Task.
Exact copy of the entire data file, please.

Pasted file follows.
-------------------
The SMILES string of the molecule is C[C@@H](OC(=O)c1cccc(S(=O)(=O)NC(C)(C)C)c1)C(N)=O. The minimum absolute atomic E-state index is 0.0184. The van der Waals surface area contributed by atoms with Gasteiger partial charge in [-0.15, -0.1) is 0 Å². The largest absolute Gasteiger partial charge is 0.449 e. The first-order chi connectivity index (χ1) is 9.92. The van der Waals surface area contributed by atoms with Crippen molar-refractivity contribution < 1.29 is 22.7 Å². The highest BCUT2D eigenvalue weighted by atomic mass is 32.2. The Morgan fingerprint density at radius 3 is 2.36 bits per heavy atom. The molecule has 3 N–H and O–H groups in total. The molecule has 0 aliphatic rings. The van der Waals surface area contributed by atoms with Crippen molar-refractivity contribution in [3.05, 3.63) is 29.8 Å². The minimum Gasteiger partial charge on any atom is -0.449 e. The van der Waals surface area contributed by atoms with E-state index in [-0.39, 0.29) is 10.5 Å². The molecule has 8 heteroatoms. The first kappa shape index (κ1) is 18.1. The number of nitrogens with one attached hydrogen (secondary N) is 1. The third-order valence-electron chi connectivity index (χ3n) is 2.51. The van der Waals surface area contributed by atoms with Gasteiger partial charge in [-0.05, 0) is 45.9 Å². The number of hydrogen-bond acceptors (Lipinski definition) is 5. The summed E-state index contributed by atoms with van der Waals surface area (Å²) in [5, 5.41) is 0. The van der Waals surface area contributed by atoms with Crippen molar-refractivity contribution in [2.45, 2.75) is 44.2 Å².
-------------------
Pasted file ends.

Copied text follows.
The SMILES string of the molecule is C[C@@H](OC(=O)c1cccc(S(=O)(=O)NC(C)(C)C)c1)C(N)=O. The minimum absolute atomic E-state index is 0.0184. The van der Waals surface area contributed by atoms with Gasteiger partial charge in [-0.15, -0.1) is 0 Å². The largest absolute Gasteiger partial charge is 0.449 e. The first-order chi connectivity index (χ1) is 9.92. The van der Waals surface area contributed by atoms with Crippen molar-refractivity contribution < 1.29 is 22.7 Å². The highest BCUT2D eigenvalue weighted by atomic mass is 32.2. The Morgan fingerprint density at radius 3 is 2.36 bits per heavy atom. The molecule has 3 N–H and O–H groups in total. The molecule has 0 aliphatic rings. The van der Waals surface area contributed by atoms with Crippen molar-refractivity contribution in [3.05, 3.63) is 29.8 Å². The minimum Gasteiger partial charge on any atom is -0.449 e. The van der Waals surface area contributed by atoms with E-state index in [-0.39, 0.29) is 10.5 Å². The molecule has 8 heteroatoms. The first kappa shape index (κ1) is 18.1. The number of nitrogens with one attached hydrogen (secondary N) is 1. The third-order valence-electron chi connectivity index (χ3n) is 2.51. The van der Waals surface area contributed by atoms with Gasteiger partial charge in [-0.05, 0) is 45.9 Å². The number of hydrogen-bond acceptors (Lipinski definition) is 5. The summed E-state index contributed by atoms with van der Waals surface area (Å²) in [5, 5.41) is 0. The van der Waals surface area contributed by atoms with Crippen molar-refractivity contribution in [2.45, 2.75) is 44.2 Å².